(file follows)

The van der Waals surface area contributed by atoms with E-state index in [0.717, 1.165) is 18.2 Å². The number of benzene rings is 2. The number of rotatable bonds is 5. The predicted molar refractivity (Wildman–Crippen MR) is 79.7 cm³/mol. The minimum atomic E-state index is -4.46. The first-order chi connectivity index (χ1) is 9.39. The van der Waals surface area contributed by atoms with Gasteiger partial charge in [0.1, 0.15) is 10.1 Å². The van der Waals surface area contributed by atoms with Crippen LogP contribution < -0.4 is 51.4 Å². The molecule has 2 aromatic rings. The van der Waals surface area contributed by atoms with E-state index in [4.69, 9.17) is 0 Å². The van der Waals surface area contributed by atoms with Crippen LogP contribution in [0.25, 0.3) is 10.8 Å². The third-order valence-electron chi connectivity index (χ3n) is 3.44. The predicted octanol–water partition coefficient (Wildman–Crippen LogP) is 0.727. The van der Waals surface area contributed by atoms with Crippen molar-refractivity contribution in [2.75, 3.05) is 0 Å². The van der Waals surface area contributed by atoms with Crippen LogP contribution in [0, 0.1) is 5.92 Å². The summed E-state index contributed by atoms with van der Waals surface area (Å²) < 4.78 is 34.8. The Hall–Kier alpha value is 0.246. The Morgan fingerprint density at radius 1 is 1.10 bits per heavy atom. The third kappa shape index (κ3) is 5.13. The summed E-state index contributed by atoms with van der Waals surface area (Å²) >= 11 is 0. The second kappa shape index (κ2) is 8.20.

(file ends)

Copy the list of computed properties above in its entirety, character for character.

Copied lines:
The van der Waals surface area contributed by atoms with E-state index in [0.717, 1.165) is 18.2 Å². The number of benzene rings is 2. The number of rotatable bonds is 5. The predicted molar refractivity (Wildman–Crippen MR) is 79.7 cm³/mol. The minimum atomic E-state index is -4.46. The first-order chi connectivity index (χ1) is 9.39. The van der Waals surface area contributed by atoms with Gasteiger partial charge in [0.1, 0.15) is 10.1 Å². The van der Waals surface area contributed by atoms with Crippen LogP contribution < -0.4 is 51.4 Å². The molecule has 2 aromatic rings. The van der Waals surface area contributed by atoms with E-state index in [4.69, 9.17) is 0 Å². The van der Waals surface area contributed by atoms with Crippen LogP contribution in [0.25, 0.3) is 10.8 Å². The third-order valence-electron chi connectivity index (χ3n) is 3.44. The predicted octanol–water partition coefficient (Wildman–Crippen LogP) is 0.727. The van der Waals surface area contributed by atoms with Crippen molar-refractivity contribution in [2.75, 3.05) is 0 Å². The van der Waals surface area contributed by atoms with Crippen LogP contribution in [0, 0.1) is 5.92 Å². The summed E-state index contributed by atoms with van der Waals surface area (Å²) < 4.78 is 34.8. The Hall–Kier alpha value is 0.246. The Morgan fingerprint density at radius 1 is 1.10 bits per heavy atom. The third kappa shape index (κ3) is 5.13. The summed E-state index contributed by atoms with van der Waals surface area (Å²) >= 11 is 0. The second kappa shape index (κ2) is 8.20.